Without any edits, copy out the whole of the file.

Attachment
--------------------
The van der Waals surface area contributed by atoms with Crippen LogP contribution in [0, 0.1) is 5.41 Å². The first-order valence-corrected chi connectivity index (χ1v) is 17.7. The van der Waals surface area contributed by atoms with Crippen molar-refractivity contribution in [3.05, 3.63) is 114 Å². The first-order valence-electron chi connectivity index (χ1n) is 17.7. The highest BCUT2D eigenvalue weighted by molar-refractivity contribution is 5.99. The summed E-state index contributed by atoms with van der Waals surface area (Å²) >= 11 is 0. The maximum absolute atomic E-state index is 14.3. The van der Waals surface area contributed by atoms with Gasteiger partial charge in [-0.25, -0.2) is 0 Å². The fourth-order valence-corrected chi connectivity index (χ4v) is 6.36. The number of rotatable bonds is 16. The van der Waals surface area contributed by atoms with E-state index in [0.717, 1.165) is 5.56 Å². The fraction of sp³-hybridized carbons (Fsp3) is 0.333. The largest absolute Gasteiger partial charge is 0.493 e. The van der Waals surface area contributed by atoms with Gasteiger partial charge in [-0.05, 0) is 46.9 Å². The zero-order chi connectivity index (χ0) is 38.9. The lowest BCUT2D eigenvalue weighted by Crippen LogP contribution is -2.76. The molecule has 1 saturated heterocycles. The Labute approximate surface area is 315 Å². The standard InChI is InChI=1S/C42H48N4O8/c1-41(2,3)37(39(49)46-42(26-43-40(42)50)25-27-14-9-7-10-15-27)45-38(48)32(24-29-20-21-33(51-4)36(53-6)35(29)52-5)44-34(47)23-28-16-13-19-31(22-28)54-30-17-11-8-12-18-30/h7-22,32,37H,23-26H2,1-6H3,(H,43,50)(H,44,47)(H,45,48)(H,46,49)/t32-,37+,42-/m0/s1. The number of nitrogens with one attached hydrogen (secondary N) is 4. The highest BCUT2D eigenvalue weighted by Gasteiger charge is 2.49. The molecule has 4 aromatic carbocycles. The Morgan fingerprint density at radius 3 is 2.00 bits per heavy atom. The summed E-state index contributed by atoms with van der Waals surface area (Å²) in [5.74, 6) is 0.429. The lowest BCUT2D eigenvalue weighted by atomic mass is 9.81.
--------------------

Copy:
The van der Waals surface area contributed by atoms with Crippen LogP contribution in [0, 0.1) is 5.41 Å². The first-order valence-corrected chi connectivity index (χ1v) is 17.7. The van der Waals surface area contributed by atoms with Crippen molar-refractivity contribution in [3.05, 3.63) is 114 Å². The first-order valence-electron chi connectivity index (χ1n) is 17.7. The highest BCUT2D eigenvalue weighted by molar-refractivity contribution is 5.99. The summed E-state index contributed by atoms with van der Waals surface area (Å²) >= 11 is 0. The maximum absolute atomic E-state index is 14.3. The van der Waals surface area contributed by atoms with Gasteiger partial charge in [-0.25, -0.2) is 0 Å². The fourth-order valence-corrected chi connectivity index (χ4v) is 6.36. The number of rotatable bonds is 16. The van der Waals surface area contributed by atoms with E-state index in [0.717, 1.165) is 5.56 Å². The fraction of sp³-hybridized carbons (Fsp3) is 0.333. The largest absolute Gasteiger partial charge is 0.493 e. The van der Waals surface area contributed by atoms with Gasteiger partial charge in [-0.05, 0) is 46.9 Å². The zero-order chi connectivity index (χ0) is 38.9. The lowest BCUT2D eigenvalue weighted by Crippen LogP contribution is -2.76. The molecule has 1 saturated heterocycles. The Labute approximate surface area is 315 Å². The standard InChI is InChI=1S/C42H48N4O8/c1-41(2,3)37(39(49)46-42(26-43-40(42)50)25-27-14-9-7-10-15-27)45-38(48)32(24-29-20-21-33(51-4)36(53-6)35(29)52-5)44-34(47)23-28-16-13-19-31(22-28)54-30-17-11-8-12-18-30/h7-22,32,37H,23-26H2,1-6H3,(H,43,50)(H,44,47)(H,45,48)(H,46,49)/t32-,37+,42-/m0/s1. The number of nitrogens with one attached hydrogen (secondary N) is 4. The highest BCUT2D eigenvalue weighted by Gasteiger charge is 2.49. The molecule has 4 aromatic carbocycles. The Morgan fingerprint density at radius 3 is 2.00 bits per heavy atom. The summed E-state index contributed by atoms with van der Waals surface area (Å²) in [5.74, 6) is 0.429. The lowest BCUT2D eigenvalue weighted by atomic mass is 9.81.